In re the Welfare of A.K.

373 N.W.2d 821 | Minn. Ct. App. | 1985



Appellant S.J. appeals the decision of the trial court terminating her parental rights to A.K. We affirm.


A.K. was born on February 2, 1970 to M.K. and S.J. who subsequently divorced. M.K. consents to the termination of his parental rights. S.J. then married A.J. and now has commenced divorce proceedings against him.

A.K. was found dependent on February 22, 1983, with the child’s temporary custody being placed with the Blue Earth County Human Services. He has spent a good part of his life in foster homes. Efforts to reunite A.K. with his parents were not successful. A.K. testified that both he and his sister were physically abused by his mother’s second husband and he was also abused by his mother.

A.K. doesn’t talk much about his family because he feels the family structure is “crazy” and would prefer to live with a family which has some rules. He realizes that if the parental rights are terminated, the possibility exists he would remain in foster care until age 18.

A.K.’s mother seldom sees him and their visits leave him depressed. During those visits he would usually be left with the responsibility for the care of the other children.

Blue Earth County conducted group counseling sessions which S.J. periodically missed due to conflicts with her class scheduling. Additionally, an antagonistic relationship developed between the counsel- or, A.J. and S.J.

Visitation, part of a reunification plan, proved to be sporadic, and was not always voluntary.

The reunification plan required S.J. to provide written permission for the children to travel with their foster parents out of state but she refused so the Human Services Department substituted their permission.

A social worker testified that the efforts at family reunification had failed and that it would be in the best interests of A.K. to have the parental rights terminated and provide A.K. with a home relationship of stability and permanency.


Did the trial court err in terminating S.J.’s parental rights?


The standard of review in parental termination cases is whether a trial court’s findings of fact are supported by clear and convincing evidence and those findings will not be overturned unless clearly erroneous. In re Solomon, 291 N.W.2d 364, 367 (Minn.1980); In re Welfare of Adams, 352 N.W.2d 105, 106 (Minn.Ct.App.1984), pet. for rev. denied, (Minn. Nov. 8, 1984).

Before parental rights can be terminated, strict statutory factors must be met. The trial court relied on three of the statutory requirements for termination:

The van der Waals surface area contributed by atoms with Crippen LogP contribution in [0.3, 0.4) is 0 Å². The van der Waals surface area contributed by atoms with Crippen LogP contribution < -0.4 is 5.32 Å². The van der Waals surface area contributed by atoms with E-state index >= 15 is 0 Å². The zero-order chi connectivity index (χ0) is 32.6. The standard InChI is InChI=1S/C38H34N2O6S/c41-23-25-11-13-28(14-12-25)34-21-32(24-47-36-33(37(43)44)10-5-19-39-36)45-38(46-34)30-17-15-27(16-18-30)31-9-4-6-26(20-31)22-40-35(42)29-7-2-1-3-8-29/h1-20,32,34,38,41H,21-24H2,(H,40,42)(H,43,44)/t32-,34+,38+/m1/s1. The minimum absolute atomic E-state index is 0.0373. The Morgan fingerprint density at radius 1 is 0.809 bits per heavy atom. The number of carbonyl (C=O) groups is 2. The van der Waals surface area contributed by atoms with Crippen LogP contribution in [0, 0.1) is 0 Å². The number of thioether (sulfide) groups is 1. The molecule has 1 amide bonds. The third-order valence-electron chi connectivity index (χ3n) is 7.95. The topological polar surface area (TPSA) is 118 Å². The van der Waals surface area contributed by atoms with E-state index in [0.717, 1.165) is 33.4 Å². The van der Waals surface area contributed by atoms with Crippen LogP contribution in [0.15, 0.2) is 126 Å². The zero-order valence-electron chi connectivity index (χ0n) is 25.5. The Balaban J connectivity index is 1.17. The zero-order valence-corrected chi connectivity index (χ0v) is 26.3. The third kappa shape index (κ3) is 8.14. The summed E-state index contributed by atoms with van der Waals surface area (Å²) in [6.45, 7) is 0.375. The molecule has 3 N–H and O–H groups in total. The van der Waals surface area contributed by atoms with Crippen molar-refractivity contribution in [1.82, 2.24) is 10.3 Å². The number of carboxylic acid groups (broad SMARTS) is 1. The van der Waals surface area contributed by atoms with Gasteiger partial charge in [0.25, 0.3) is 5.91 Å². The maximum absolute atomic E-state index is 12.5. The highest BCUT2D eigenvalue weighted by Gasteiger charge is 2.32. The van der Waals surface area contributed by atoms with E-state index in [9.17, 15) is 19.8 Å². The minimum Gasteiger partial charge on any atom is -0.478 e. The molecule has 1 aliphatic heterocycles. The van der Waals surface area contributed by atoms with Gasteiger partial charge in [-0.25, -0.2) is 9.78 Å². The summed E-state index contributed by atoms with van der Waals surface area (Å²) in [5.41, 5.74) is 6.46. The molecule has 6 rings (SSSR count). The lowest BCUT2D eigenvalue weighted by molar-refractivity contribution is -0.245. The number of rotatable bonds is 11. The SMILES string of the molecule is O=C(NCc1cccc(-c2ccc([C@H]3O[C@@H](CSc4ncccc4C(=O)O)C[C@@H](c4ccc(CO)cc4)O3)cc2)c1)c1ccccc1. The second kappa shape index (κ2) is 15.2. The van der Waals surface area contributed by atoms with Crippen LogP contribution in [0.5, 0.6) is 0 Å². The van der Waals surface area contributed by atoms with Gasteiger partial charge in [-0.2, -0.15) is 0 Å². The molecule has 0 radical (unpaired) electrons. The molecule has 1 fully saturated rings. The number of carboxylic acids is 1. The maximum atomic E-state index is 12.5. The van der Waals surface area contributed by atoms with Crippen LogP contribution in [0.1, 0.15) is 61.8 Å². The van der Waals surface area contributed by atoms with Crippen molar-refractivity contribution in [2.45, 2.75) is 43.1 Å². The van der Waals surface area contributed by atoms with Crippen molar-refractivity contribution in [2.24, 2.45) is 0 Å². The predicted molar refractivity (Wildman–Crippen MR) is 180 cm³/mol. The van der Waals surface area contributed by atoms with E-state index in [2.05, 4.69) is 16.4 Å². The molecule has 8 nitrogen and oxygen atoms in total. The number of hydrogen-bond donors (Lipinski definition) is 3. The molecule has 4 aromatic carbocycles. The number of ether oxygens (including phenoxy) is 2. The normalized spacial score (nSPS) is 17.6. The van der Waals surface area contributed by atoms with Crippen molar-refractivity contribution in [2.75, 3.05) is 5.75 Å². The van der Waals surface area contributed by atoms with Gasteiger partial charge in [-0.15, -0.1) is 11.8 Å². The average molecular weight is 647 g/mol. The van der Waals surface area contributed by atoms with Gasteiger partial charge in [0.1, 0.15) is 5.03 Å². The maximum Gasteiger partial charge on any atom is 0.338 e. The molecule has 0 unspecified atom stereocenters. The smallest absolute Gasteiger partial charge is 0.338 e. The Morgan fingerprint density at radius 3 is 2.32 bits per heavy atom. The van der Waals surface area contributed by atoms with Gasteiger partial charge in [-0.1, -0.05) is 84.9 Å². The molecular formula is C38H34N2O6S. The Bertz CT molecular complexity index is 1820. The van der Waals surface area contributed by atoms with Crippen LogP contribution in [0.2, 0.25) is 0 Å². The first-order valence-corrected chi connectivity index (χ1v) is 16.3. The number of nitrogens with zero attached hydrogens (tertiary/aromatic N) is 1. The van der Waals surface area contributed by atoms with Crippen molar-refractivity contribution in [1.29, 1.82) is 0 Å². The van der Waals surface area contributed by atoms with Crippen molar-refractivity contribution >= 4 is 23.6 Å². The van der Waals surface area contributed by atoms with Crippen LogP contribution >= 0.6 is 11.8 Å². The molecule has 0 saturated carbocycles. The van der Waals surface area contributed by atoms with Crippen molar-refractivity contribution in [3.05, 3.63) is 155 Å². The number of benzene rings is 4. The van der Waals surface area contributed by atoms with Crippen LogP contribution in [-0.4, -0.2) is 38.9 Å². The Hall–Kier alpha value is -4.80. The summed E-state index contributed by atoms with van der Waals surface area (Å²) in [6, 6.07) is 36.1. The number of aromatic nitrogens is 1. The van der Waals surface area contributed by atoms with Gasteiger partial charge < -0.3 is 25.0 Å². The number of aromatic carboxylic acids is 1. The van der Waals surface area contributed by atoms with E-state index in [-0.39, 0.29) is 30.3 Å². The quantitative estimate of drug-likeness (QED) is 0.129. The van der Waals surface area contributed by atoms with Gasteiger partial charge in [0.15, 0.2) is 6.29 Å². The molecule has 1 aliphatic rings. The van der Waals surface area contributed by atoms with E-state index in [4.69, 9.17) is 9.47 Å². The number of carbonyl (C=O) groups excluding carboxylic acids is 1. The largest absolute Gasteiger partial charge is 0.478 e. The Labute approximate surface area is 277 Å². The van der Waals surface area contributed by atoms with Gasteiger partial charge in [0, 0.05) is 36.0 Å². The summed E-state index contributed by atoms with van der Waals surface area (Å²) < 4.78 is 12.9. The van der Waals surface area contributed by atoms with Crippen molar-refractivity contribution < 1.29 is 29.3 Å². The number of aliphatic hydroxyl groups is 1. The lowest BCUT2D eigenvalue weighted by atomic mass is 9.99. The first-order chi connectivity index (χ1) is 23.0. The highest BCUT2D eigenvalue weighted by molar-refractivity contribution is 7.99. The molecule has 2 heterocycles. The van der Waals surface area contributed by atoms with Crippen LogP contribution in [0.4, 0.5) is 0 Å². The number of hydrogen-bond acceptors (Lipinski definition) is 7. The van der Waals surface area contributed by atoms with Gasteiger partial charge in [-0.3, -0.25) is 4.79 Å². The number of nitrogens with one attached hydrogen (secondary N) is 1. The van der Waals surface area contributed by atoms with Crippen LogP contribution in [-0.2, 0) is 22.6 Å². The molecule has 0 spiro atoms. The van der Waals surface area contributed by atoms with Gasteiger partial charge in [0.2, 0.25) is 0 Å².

The juvenile court may, upon petition, terminate all rights of a parent to a child in the following cases:
(b) If it finds that one or more of the following conditions exist:
(2) That the parent has substantially, continuously, or repeatedly refused or *823neglected to comply with the duties imposed upon that parent by the parent and child relationship, including but not limited to providing the child with necessary food, clothing, shelter, education, and other care and control necessary for the child’s physical, mental or emotional health and development, if the parent is physically and financially able; or
(5) That following upon a determination of neglect or dependency, reasonable efforts, under the direction of the court, have,failed to correct the conditions leading to the determination; or
(7) That the child is neglected and in foster care.

Minn.Stat. § 260.221(b)(2), (5) and (7) (1984).

Here, the evidence supports the court’s finding and conclusion that S.J.’s parental rights should be terminated for failure to take reasonable efforts to correct the conditions leading to A.K.’s dependency-

Specific goals were set by the reunification plan. S.J. was to attend counseling sessions, grant permission to A.K. to travel with his foster parents and to visit with some regularity. None of these goals were successfully accomplished.

The court need find only one of the statutory conditions exists to terminate parental rights. In re R.M.M., 316 N.W.2d 538, 541 (Minn.1982). For this reason, we need not decide whether the trial court’s determination to terminate S.J.’s parental rights was supported under section 260.-221(b)(2) and (7).


Clear and convincing evidence supports the trial court’s determination that the mother’s parental rights should be terminated for failure to correct the conditions which led to the dependency determination.